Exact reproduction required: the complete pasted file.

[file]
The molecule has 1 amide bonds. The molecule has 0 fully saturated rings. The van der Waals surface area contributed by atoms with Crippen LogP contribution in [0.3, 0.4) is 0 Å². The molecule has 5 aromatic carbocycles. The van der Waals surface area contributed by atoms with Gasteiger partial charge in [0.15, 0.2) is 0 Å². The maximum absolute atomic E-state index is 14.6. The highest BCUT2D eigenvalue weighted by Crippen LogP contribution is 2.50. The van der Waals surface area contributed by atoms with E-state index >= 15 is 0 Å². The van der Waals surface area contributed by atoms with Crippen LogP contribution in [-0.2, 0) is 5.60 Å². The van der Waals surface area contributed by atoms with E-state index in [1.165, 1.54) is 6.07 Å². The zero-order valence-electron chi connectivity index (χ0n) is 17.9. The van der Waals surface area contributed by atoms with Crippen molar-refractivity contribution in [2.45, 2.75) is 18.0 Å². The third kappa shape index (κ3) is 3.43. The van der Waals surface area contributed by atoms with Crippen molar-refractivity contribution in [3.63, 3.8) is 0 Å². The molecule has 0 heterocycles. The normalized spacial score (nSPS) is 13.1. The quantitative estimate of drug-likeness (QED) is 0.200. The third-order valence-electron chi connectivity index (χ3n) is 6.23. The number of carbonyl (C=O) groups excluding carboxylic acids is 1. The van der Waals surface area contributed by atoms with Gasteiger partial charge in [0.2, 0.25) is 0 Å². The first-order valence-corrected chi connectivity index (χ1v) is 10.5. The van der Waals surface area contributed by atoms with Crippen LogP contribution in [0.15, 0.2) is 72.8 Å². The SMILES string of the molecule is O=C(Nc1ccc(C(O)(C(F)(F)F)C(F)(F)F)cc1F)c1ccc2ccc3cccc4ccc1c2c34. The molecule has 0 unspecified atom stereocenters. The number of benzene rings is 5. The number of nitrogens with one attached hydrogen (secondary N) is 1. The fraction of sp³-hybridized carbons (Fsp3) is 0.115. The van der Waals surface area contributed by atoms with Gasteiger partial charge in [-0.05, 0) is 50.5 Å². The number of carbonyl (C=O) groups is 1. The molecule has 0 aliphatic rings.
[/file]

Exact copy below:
The molecule has 1 amide bonds. The molecule has 0 fully saturated rings. The van der Waals surface area contributed by atoms with Crippen LogP contribution in [0.3, 0.4) is 0 Å². The molecule has 5 aromatic carbocycles. The van der Waals surface area contributed by atoms with Gasteiger partial charge in [0.15, 0.2) is 0 Å². The maximum absolute atomic E-state index is 14.6. The highest BCUT2D eigenvalue weighted by Crippen LogP contribution is 2.50. The van der Waals surface area contributed by atoms with E-state index >= 15 is 0 Å². The van der Waals surface area contributed by atoms with Crippen LogP contribution in [-0.2, 0) is 5.60 Å². The van der Waals surface area contributed by atoms with E-state index in [1.165, 1.54) is 6.07 Å². The zero-order valence-electron chi connectivity index (χ0n) is 17.9. The van der Waals surface area contributed by atoms with Crippen molar-refractivity contribution in [2.45, 2.75) is 18.0 Å². The third kappa shape index (κ3) is 3.43. The van der Waals surface area contributed by atoms with Crippen molar-refractivity contribution in [3.63, 3.8) is 0 Å². The molecule has 0 heterocycles. The normalized spacial score (nSPS) is 13.1. The quantitative estimate of drug-likeness (QED) is 0.200. The third-order valence-electron chi connectivity index (χ3n) is 6.23. The number of carbonyl (C=O) groups excluding carboxylic acids is 1. The van der Waals surface area contributed by atoms with Gasteiger partial charge in [0.2, 0.25) is 0 Å². The first-order valence-corrected chi connectivity index (χ1v) is 10.5. The van der Waals surface area contributed by atoms with Crippen LogP contribution in [0.15, 0.2) is 72.8 Å². The SMILES string of the molecule is O=C(Nc1ccc(C(O)(C(F)(F)F)C(F)(F)F)cc1F)c1ccc2ccc3cccc4ccc1c2c34. The molecule has 0 unspecified atom stereocenters. The number of benzene rings is 5. The number of nitrogens with one attached hydrogen (secondary N) is 1. The fraction of sp³-hybridized carbons (Fsp3) is 0.115. The van der Waals surface area contributed by atoms with Gasteiger partial charge in [-0.05, 0) is 50.5 Å². The number of carbonyl (C=O) groups is 1. The molecule has 0 aliphatic rings.